Moving onto the Alarm.com Security Systems, pretty much all of the most popular systems have some image sensor option available. It seems that Alarm.com has really embraced this technology and made it possible for almost all users to start using image sensors. We will start with the PowerG Image Sensors, which are some of the most popular image sensors we offer. As PowerG already operates using two-way communication, PowerG Image Sensors do not require any special modules or add-ons for support. You just need a system that supports regular PowerG Sensors, such as a Qolsys IQ Panel 2 Plus or a DSC PowerSeries NEO with an added PowerG Transceiver. And even better if you have an IQ2+ you will be able to view captured images from the alarm panel, in addition to viewing them from Alarm.com. One limitation however is that these image sensors will only capture images when they specifically trigger alarms on the system. Alarms caused by other zones will not result in the PowerG Image Sensors producing photos. There are currently two (2) PowerG Image Sensors, those being the DSC PG9934P Indoor Image Sensor and the DSC PG9944 Outdoor Image Sensor.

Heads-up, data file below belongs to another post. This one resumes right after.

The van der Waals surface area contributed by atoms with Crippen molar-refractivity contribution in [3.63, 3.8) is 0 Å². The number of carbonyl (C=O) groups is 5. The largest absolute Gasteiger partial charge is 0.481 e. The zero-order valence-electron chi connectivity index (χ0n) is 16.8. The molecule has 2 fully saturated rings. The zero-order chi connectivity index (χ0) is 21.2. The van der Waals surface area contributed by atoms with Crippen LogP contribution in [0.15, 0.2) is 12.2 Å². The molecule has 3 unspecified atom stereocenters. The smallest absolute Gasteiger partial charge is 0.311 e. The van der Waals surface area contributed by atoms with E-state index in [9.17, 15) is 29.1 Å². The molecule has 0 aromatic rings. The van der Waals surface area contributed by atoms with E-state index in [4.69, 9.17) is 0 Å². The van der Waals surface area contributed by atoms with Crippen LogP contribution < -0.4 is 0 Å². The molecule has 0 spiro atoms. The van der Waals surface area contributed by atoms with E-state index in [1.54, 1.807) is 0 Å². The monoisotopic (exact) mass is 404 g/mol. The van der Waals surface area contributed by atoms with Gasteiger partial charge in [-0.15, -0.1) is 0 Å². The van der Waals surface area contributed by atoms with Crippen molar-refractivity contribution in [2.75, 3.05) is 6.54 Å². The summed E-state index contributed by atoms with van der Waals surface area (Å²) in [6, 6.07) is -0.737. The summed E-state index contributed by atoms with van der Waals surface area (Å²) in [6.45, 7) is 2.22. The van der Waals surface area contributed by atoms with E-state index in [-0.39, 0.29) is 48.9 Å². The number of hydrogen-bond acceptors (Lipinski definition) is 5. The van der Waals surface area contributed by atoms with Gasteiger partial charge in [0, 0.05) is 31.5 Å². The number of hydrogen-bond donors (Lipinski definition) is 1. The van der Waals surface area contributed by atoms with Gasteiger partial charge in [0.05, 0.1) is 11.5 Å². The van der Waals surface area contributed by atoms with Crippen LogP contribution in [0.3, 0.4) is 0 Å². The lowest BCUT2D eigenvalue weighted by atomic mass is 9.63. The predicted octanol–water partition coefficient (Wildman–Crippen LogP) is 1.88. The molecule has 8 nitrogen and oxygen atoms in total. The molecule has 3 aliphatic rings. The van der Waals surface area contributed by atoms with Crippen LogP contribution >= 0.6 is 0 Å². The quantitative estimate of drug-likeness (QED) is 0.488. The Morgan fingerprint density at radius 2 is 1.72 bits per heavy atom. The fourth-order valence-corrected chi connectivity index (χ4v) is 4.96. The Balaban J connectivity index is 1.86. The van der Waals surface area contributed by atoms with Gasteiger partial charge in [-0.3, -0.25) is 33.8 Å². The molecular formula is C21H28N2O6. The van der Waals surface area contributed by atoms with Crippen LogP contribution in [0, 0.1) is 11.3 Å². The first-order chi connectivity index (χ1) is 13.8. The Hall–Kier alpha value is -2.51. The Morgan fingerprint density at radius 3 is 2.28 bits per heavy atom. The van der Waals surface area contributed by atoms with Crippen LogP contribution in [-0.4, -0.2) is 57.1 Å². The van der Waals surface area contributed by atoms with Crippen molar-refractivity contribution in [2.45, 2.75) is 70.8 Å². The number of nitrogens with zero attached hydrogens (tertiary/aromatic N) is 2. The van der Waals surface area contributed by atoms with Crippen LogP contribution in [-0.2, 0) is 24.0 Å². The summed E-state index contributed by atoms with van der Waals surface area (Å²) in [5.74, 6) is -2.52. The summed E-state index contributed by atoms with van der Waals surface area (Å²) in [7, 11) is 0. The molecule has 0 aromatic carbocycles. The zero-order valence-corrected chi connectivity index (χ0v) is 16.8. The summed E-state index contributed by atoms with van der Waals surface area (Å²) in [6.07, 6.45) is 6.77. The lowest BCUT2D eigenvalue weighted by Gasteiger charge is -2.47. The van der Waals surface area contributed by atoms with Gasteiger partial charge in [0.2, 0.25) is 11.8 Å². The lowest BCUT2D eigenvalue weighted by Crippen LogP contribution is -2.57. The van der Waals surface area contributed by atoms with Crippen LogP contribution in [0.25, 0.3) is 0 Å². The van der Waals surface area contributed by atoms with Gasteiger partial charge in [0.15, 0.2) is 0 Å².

All of the other image sensors used with Alarm.com Systems require some type of hardware add-on for the panel. Sticking with Qolsys, adding the Qolsys IQ Card-IS to the original IQ Panel 2 will make it possible to enroll the Qolsys QZ81030-840 Image Sensor with the system. Technically, you can also add the IQ Card-IS to a newer Qolsys IQ Panel 2 Plus, but doing so will require it to "steal" the internal antenna used by the PowerG Daughtercard. This will result in the system having virtually zero useful wireless range with Power Sensors. As a result, anyone with an IQ Panel 2 Plus is strongly discouraged from going the route of the IQ Card-IS and QZ81030-840 combo, and just get PowerG Image Sensors instead. But if you do have an original IQ2, then using a QZ81030-840 with an IQ Card-IS is a great option.